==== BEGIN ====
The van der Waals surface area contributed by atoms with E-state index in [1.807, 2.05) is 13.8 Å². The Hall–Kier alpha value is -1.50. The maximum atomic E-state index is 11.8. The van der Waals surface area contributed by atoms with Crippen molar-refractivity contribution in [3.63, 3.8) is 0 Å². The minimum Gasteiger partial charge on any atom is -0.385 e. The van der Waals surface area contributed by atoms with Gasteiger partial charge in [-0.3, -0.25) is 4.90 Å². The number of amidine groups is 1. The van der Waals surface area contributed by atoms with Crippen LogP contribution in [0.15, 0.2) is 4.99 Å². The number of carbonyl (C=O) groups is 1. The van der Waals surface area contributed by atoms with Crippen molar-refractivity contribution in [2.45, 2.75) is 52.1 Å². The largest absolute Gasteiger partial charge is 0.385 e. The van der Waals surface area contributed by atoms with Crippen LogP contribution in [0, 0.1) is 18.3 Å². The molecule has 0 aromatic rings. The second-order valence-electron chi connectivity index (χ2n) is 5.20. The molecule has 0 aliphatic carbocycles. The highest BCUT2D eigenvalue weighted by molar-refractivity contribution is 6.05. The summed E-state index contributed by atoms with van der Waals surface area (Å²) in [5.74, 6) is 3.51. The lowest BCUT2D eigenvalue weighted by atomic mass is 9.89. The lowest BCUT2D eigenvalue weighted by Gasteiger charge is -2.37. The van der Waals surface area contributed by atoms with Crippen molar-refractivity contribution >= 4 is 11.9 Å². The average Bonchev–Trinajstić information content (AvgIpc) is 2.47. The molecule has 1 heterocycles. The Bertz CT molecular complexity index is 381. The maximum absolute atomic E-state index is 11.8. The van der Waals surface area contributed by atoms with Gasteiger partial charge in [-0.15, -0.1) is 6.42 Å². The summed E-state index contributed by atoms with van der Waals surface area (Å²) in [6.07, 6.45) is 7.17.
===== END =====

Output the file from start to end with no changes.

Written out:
The van der Waals surface area contributed by atoms with E-state index in [1.807, 2.05) is 13.8 Å². The Hall–Kier alpha value is -1.50. The maximum atomic E-state index is 11.8. The van der Waals surface area contributed by atoms with Crippen molar-refractivity contribution in [3.63, 3.8) is 0 Å². The minimum Gasteiger partial charge on any atom is -0.385 e. The van der Waals surface area contributed by atoms with Gasteiger partial charge in [-0.3, -0.25) is 4.90 Å². The number of amidine groups is 1. The van der Waals surface area contributed by atoms with Crippen LogP contribution in [0.15, 0.2) is 4.99 Å². The number of carbonyl (C=O) groups is 1. The van der Waals surface area contributed by atoms with Crippen molar-refractivity contribution in [2.45, 2.75) is 52.1 Å². The largest absolute Gasteiger partial charge is 0.385 e. The van der Waals surface area contributed by atoms with Crippen LogP contribution in [0, 0.1) is 18.3 Å². The molecule has 0 aromatic rings. The second-order valence-electron chi connectivity index (χ2n) is 5.20. The molecule has 0 aliphatic carbocycles. The highest BCUT2D eigenvalue weighted by molar-refractivity contribution is 6.05. The summed E-state index contributed by atoms with van der Waals surface area (Å²) in [5.74, 6) is 3.51. The lowest BCUT2D eigenvalue weighted by atomic mass is 9.89. The lowest BCUT2D eigenvalue weighted by Gasteiger charge is -2.37. The van der Waals surface area contributed by atoms with Crippen molar-refractivity contribution >= 4 is 11.9 Å². The average Bonchev–Trinajstić information content (AvgIpc) is 2.47. The molecule has 1 heterocycles. The Bertz CT molecular complexity index is 381. The maximum absolute atomic E-state index is 11.8. The van der Waals surface area contributed by atoms with Gasteiger partial charge in [-0.15, -0.1) is 6.42 Å². The summed E-state index contributed by atoms with van der Waals surface area (Å²) in [6.07, 6.45) is 7.17.